In the world of formal business appraisals, there are three approaches: the income approach, the asset approach, and the market approach.
The income approach
This approach uses three methods to determine the value of a business based on the future economic benefit to be derived by a buyer: discounted cash flow, capitalization of earnings, and multiple of discretionary earnings. The latter two methods apply discount rates and factors to the cash flow to arrive at a value. The discount rates and factors used (location, management, competition, financing, etc.) are subjective and based on the opinion of the appraiser.
The discounted cash flow method establishes the value of a business based on the future economic benefit to be derived. For a dental practice, this is done by projecting the income, expenses, and net cash flow for a period of years and applying an appropriate discount rate or desired rate of return. Ten years is common, and the starting point is the current information for the dental practice being assessed. The underlying concept is the time value of money—that a dollar invested today will be worth more or less at some point in the future. The benefit of this method is that one may change the inputs from year to year to arrive at different outcomes. For example, if a buyer plans to convert an insurance-based practice to cash, those assumptions can be built into the model. This will mean lower profit initially and, hopefully, increased cash flow later from higher fees and lower overhead. Each year will have a different result and impact the value of the practice to a given buyer. Translation: the purchasing dentist can figure out what they are willing to pay based on what they expect to happen in the future.
The asset approach
This approach includes two methods: asset accumulation and capitalization of excess earnings. The asset accumulation method applies various calculations to the balance sheet of a business to determine the value of tangible assets and intangibles such as goodwill.
The capitalization of excess earnings method allocates the available cash flow of a business over three factors: labor, tangible assets, and intangible assets. After allocating earnings to the measurable factors (labor and tangible assets), the remainder is excess earnings and forms the basis for goodwill value.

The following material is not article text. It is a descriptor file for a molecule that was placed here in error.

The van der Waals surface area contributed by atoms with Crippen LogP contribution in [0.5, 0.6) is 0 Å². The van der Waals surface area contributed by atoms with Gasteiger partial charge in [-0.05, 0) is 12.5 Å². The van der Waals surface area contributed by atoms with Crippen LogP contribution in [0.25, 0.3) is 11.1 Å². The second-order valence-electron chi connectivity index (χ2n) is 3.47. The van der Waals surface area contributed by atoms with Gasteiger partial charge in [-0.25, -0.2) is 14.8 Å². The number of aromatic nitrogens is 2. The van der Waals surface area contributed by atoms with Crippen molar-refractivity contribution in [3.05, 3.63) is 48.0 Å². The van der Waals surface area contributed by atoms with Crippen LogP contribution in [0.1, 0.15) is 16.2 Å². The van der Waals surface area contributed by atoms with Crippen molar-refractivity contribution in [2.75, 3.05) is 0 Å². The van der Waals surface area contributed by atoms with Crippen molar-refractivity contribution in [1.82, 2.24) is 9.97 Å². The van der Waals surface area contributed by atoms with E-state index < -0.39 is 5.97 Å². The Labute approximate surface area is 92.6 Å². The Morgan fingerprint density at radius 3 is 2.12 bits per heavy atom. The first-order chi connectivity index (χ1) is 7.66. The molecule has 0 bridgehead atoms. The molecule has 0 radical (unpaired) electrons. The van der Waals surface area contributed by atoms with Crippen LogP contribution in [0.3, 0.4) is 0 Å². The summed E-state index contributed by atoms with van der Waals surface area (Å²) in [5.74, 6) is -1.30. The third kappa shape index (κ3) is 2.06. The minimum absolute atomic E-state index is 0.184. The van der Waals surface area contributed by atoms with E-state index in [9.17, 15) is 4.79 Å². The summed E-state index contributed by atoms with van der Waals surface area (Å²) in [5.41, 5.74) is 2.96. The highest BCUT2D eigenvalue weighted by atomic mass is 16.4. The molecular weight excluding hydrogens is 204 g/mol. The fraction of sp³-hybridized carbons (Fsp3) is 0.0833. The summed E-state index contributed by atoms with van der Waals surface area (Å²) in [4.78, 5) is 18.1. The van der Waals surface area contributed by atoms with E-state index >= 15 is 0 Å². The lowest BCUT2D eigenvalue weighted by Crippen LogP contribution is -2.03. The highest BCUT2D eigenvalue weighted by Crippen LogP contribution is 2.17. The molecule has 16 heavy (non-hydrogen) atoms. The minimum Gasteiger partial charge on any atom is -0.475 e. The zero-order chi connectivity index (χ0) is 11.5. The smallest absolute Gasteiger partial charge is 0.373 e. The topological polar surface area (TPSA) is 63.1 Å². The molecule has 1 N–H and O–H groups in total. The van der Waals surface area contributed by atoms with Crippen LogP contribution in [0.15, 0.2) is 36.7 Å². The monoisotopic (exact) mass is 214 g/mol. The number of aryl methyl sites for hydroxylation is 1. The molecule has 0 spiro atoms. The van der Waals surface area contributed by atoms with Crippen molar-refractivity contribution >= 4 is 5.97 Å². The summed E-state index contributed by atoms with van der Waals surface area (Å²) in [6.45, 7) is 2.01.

In a dental practice, excess earnings represent the profit of a practice above the profit that might exist if a salaried, nonowner dentist was providing patient care. Excess earnings are attributable to the owner-dentist and must be present for goodwill to exist. In the final analysis, excess earnings are capitalized to calculate the value of goodwill. The value of tangible assets may be determined by a separate appraisal or by a calculation known as “economic depreciation,” which is different from tax depreciation. For example, if an x-ray unit was purchased 2 years ago for $5,000 and has an economic life of 10 years (versus 5 years for tax), its economic value is $4,000 ($5,000 ÷ 10 years = $500 x 8 years (10 - 2) = $4,000). This calculation must be done for all of the assets in the practice to determine their value.
In summary, the value of the practice is the sum of the tangible assets and goodwill. It is generally assumed that accounts receivable and any other assets of the practice are either retained by the selling dentist or given a separate value and purchased by the buying dentist.
The market approach
This approach uses historic sales of similar businesses, or “comps,” to establish the value of a particular business. Since there is no Zillow for dental practices, an appraiser must find data from other sources. They may have a network of practice brokers or use The Goodwill Registry—a database of dental practice transactions maintained by The Health Care Group located in Pennsylvania.
Factors to consider